The Five Documentaries
What can I do?
Tell your MP
Tell your MP
In the debate about legalising euthanasia, Kylee hears a lot of people talk about how it gives you a “choice”. But from her experience of living with a life-limiting (terminal) medical condition, choice is a relative term. When you live your life heavily reliant on other people and require costly treatments to stay alive, having the legal option to end your life could make you feel pressured to take up the offer.
Claire, a tetraplegic since the age of 17, once sought out assisted suicide from a clinic in Switzerland. When she realised that she wanted to die not because of her medical condition but because of her mental health, a whole new world opened up to her. She turned from assisted suicide supporter to assisted suicide critic. Today she wonders why New Zealand would accept and support the suicides of the seriously ill and the disabled when we’re trying so hard to battle suicide amongst the well and able-bodied.
Claire could become eligible for euthanasia under the terminal illness criteria if she were to refuse the cares and treatment that are keeping her alive.
John shares his story of a life with cerebral palsy, chronic pain and declining mobility. Not one who usually seeks the limelight, John speaks out here to assert the right of those with disabilities to fair, compassionate, life-affirming treatment and inclusion in society. As he says, “If I were a 25-year-old rugby player, we wouldn’t be having this conversation. Suddenly, because I’m sick, I have to stand in front of a camera and say why I think my life is valuable. This in itself is a huge problem.”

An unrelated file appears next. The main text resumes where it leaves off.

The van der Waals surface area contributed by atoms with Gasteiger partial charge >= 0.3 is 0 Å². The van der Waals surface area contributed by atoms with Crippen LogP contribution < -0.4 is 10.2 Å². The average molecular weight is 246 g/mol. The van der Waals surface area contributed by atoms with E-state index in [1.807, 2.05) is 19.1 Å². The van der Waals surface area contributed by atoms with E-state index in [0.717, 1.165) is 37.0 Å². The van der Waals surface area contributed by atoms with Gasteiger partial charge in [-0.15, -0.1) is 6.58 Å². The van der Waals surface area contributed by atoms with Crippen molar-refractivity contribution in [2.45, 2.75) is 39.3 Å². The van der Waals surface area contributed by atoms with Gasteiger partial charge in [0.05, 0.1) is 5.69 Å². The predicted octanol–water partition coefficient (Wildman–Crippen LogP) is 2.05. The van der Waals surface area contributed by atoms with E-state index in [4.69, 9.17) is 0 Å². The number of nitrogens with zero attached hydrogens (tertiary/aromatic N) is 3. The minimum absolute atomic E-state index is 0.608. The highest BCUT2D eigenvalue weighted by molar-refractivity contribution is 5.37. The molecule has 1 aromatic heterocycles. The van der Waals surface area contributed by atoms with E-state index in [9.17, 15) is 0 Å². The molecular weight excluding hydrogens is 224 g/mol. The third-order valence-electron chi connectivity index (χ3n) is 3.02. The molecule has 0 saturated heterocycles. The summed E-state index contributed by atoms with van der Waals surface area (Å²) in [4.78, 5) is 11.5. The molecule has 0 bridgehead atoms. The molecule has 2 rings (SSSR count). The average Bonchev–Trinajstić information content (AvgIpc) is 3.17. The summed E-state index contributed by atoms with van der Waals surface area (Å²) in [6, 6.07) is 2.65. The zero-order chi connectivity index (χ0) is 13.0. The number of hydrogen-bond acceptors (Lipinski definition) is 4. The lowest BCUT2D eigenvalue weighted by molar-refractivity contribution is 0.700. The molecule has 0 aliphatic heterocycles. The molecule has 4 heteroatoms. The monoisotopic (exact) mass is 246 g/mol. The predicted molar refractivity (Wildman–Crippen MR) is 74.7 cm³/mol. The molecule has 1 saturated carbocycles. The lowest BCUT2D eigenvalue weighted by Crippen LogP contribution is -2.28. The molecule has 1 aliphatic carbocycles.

Vicki, who has a terminal brain tumour, knows what it’s like to want to die. She also knows what it’s like to want to live. Watching recent high-profile cases of young women with brain tumours seeking a doctor’s assistance to die by a lethal dose, she has felt extremely vulnerable – like she was being selfish by not ending her life. Laws send messages, and they have an impact beyond those who campaign for them so loudly and forrcefully. Vicki doesn’t want the law to tell her that her life is of lesser value than the lives of able=bodied people.
Glenn’s doctors gave him a prognosis of six months to live three times over a period of nearly nine years. Prognosis cannot only be a little off, it can be flat out wrong. Would euthanasia have been legal, Glenn could have ended his life with years still left ahead of him. He would have missed out on so much, as would his wife and young daughter.